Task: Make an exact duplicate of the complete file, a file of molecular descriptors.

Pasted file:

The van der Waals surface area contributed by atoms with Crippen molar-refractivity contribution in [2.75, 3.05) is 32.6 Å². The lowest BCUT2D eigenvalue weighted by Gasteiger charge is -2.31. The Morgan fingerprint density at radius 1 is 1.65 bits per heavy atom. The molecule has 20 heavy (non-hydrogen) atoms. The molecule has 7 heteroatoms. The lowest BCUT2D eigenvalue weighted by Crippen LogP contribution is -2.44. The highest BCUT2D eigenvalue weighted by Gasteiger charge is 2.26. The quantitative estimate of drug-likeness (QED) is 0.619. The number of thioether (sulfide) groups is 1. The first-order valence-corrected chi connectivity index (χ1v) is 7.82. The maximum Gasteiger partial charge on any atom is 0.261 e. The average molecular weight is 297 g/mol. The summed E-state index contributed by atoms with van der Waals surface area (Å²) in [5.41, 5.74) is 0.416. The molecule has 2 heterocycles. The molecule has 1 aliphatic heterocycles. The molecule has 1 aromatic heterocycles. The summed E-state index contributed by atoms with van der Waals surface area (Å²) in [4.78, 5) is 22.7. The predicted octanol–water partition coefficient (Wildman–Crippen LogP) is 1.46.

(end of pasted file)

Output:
The van der Waals surface area contributed by atoms with Crippen molar-refractivity contribution in [2.75, 3.05) is 32.6 Å². The lowest BCUT2D eigenvalue weighted by Gasteiger charge is -2.31. The Morgan fingerprint density at radius 1 is 1.65 bits per heavy atom. The molecule has 20 heavy (non-hydrogen) atoms. The molecule has 7 heteroatoms. The lowest BCUT2D eigenvalue weighted by Crippen LogP contribution is -2.44. The highest BCUT2D eigenvalue weighted by Gasteiger charge is 2.26. The quantitative estimate of drug-likeness (QED) is 0.619. The number of thioether (sulfide) groups is 1. The first-order valence-corrected chi connectivity index (χ1v) is 7.82. The maximum Gasteiger partial charge on any atom is 0.261 e. The average molecular weight is 297 g/mol. The summed E-state index contributed by atoms with van der Waals surface area (Å²) in [5.41, 5.74) is 0.416. The molecule has 2 heterocycles. The molecule has 1 aliphatic heterocycles. The molecule has 1 aromatic heterocycles. The summed E-state index contributed by atoms with van der Waals surface area (Å²) in [4.78, 5) is 22.7. The predicted octanol–water partition coefficient (Wildman–Crippen LogP) is 1.46.